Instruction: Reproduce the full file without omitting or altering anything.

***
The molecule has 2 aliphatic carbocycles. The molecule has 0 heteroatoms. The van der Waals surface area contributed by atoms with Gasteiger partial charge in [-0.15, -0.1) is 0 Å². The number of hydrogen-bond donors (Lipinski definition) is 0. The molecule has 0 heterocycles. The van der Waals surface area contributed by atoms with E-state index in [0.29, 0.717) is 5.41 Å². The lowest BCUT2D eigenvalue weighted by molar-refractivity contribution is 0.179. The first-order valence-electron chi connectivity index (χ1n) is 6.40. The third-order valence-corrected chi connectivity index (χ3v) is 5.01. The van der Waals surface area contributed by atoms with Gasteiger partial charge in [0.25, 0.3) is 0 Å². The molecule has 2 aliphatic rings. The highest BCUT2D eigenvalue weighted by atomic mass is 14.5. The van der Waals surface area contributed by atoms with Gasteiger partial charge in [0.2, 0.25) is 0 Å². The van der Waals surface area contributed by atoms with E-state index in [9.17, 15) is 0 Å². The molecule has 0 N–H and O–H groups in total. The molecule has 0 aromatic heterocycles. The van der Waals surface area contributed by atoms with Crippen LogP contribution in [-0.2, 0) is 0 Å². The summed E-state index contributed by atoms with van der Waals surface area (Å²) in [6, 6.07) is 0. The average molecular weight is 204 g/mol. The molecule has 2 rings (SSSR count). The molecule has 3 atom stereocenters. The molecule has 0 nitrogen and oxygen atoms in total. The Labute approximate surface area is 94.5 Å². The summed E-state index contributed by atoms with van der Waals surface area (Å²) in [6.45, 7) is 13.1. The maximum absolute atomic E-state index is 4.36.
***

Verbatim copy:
The molecule has 2 aliphatic carbocycles. The molecule has 0 heteroatoms. The van der Waals surface area contributed by atoms with Gasteiger partial charge in [-0.15, -0.1) is 0 Å². The number of hydrogen-bond donors (Lipinski definition) is 0. The molecule has 0 heterocycles. The van der Waals surface area contributed by atoms with E-state index in [0.29, 0.717) is 5.41 Å². The lowest BCUT2D eigenvalue weighted by molar-refractivity contribution is 0.179. The first-order valence-electron chi connectivity index (χ1n) is 6.40. The third-order valence-corrected chi connectivity index (χ3v) is 5.01. The van der Waals surface area contributed by atoms with Gasteiger partial charge in [0.25, 0.3) is 0 Å². The molecule has 2 aliphatic rings. The highest BCUT2D eigenvalue weighted by atomic mass is 14.5. The van der Waals surface area contributed by atoms with Gasteiger partial charge in [0.2, 0.25) is 0 Å². The van der Waals surface area contributed by atoms with E-state index in [9.17, 15) is 0 Å². The molecule has 0 N–H and O–H groups in total. The molecule has 0 aromatic heterocycles. The van der Waals surface area contributed by atoms with Crippen LogP contribution in [-0.2, 0) is 0 Å². The summed E-state index contributed by atoms with van der Waals surface area (Å²) in [6, 6.07) is 0. The average molecular weight is 204 g/mol. The molecule has 2 rings (SSSR count). The molecule has 3 atom stereocenters. The molecule has 0 nitrogen and oxygen atoms in total. The Labute approximate surface area is 94.5 Å². The summed E-state index contributed by atoms with van der Waals surface area (Å²) in [6.45, 7) is 13.1. The maximum absolute atomic E-state index is 4.36.